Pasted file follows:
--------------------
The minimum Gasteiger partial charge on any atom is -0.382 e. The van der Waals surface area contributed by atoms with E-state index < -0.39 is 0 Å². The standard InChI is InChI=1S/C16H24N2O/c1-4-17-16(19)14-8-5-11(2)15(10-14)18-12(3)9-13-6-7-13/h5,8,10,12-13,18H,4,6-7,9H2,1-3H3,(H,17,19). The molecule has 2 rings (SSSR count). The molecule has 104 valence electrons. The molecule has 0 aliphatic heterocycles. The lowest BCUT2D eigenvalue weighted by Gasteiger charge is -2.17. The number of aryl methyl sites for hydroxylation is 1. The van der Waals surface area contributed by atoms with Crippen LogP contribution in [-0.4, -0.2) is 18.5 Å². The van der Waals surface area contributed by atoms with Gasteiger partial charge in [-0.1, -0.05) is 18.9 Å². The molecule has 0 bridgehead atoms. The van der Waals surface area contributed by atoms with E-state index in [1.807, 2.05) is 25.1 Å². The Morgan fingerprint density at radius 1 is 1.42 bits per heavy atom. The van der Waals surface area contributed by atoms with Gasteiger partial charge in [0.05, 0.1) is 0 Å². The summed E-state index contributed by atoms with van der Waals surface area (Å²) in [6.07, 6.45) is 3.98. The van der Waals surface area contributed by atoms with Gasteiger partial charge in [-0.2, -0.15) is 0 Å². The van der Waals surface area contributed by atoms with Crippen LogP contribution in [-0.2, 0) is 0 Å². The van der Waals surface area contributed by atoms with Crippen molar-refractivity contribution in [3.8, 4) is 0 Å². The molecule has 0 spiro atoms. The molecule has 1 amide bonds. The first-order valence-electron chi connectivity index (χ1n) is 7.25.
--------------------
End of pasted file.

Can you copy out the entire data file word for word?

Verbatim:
The minimum Gasteiger partial charge on any atom is -0.382 e. The van der Waals surface area contributed by atoms with E-state index < -0.39 is 0 Å². The standard InChI is InChI=1S/C16H24N2O/c1-4-17-16(19)14-8-5-11(2)15(10-14)18-12(3)9-13-6-7-13/h5,8,10,12-13,18H,4,6-7,9H2,1-3H3,(H,17,19). The molecule has 2 rings (SSSR count). The molecule has 104 valence electrons. The molecule has 0 aliphatic heterocycles. The lowest BCUT2D eigenvalue weighted by Gasteiger charge is -2.17. The number of aryl methyl sites for hydroxylation is 1. The van der Waals surface area contributed by atoms with Crippen LogP contribution in [-0.4, -0.2) is 18.5 Å². The van der Waals surface area contributed by atoms with Gasteiger partial charge in [-0.1, -0.05) is 18.9 Å². The molecule has 0 bridgehead atoms. The van der Waals surface area contributed by atoms with E-state index in [1.807, 2.05) is 25.1 Å². The Morgan fingerprint density at radius 1 is 1.42 bits per heavy atom. The van der Waals surface area contributed by atoms with Gasteiger partial charge in [0.05, 0.1) is 0 Å². The summed E-state index contributed by atoms with van der Waals surface area (Å²) in [6.07, 6.45) is 3.98. The van der Waals surface area contributed by atoms with Gasteiger partial charge in [-0.2, -0.15) is 0 Å². The van der Waals surface area contributed by atoms with Crippen LogP contribution in [-0.2, 0) is 0 Å². The van der Waals surface area contributed by atoms with Crippen molar-refractivity contribution in [3.8, 4) is 0 Å². The molecule has 0 spiro atoms. The molecule has 1 amide bonds. The first-order valence-electron chi connectivity index (χ1n) is 7.25.